Canada dollar slides, ECB comments boost greenback
By Frank Pingue
TORONTO (Reuters) - The Canadian dollar fell versus a stronger U.S. dollar on Thursday as the European Central Bank struck a less aggressive tone than expected on prospects for interest rate hikes this year, which triggered a rally in the greenback.
Canadian bond prices, with no domestic data to influence trade, clawed back from early losses to finish higher across the curve for the second straight session as U.S. jobs data came in below expectations.
The Canadian dollar closed at C$1.0188 to the U.S. dollar, or 98.15 U.S. cents, down from C$1.0134 to the U.S. dollar, or 98.68 U.S. cents, at Wednesday's close.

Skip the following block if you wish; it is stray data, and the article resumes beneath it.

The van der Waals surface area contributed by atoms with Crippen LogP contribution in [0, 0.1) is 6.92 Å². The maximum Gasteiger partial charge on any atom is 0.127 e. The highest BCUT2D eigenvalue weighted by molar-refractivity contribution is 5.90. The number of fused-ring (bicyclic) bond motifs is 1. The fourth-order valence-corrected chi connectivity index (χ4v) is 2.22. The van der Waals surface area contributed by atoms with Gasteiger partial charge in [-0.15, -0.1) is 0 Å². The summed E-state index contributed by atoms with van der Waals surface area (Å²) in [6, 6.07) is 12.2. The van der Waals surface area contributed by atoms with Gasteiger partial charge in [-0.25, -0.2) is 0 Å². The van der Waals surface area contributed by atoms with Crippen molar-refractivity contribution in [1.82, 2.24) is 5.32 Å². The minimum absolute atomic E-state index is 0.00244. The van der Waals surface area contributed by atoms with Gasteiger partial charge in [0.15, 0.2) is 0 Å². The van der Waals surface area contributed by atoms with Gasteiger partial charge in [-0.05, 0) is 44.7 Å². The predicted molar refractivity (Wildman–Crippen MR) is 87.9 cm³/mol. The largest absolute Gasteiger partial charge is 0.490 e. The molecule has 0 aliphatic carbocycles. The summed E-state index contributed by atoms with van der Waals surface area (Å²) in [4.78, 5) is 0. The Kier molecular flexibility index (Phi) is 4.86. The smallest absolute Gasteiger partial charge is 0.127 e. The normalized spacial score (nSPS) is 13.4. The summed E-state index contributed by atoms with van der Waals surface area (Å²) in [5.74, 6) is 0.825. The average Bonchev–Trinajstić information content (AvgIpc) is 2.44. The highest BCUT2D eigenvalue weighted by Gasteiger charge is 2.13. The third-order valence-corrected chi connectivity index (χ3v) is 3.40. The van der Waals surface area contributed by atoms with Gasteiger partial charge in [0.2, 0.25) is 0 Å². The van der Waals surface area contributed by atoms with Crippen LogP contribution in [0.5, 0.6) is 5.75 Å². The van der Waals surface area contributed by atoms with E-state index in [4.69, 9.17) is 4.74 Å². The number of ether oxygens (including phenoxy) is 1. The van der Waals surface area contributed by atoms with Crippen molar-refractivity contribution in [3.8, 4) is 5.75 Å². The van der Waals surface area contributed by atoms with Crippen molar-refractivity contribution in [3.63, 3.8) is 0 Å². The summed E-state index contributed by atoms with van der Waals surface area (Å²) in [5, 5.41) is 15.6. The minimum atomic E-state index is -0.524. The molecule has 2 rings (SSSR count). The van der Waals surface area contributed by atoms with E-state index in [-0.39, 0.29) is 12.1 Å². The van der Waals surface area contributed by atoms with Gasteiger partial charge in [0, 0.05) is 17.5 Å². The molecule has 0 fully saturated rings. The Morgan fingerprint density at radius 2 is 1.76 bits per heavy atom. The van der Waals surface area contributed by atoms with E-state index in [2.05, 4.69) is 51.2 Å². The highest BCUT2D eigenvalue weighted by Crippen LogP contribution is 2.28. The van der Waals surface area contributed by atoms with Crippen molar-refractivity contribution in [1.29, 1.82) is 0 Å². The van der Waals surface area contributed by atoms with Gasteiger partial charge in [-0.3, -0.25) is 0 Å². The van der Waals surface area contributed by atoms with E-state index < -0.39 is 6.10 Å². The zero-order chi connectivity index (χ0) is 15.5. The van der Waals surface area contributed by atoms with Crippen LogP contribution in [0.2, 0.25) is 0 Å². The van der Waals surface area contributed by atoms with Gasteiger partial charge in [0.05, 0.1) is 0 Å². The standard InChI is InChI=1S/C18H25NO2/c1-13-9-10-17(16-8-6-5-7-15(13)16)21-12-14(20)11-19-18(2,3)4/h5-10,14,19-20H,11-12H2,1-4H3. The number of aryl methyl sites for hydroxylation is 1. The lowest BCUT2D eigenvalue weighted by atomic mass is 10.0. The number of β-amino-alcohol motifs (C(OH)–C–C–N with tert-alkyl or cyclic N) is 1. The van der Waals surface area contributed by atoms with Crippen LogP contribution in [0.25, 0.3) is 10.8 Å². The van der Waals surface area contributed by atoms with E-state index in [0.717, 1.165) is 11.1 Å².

Comments from ECB Governor Jean-Claude Trichet after the bank's first rate increase in more than a year gave a less hawkish tone to prospects for future rate hikes than the market had expected and gave a boost to the U.S. dollar since the market was long on euros.
Trichet's comments came roughly at the same time as the key piece of U.S. data for the week showed the economy shed 62,000 jobs in June, roughly in line with the 60,000 jobs that the market had forecast.
Together, the two events were enough to force the Canadian currency to relinquish the bulk of the gains it made during the previous session, when it rose more than a cent off its session low of C$1.0222 to the U.S. dollar, or 97.83 U.S. cents.
But some experts considered Wednesday's move overdone as it came amid a sharp slide in equity markets, notably a 432-point drop on the Toronto Stock Exchange's main index.
"It probably wasn't justified being so strong yesterday so it gave back some of the gains overnight and then the momentum continued after the nonfarm data and Trichet's comments," said David Bradley, director of foreign exchange trading at Scotia Capital. Continued...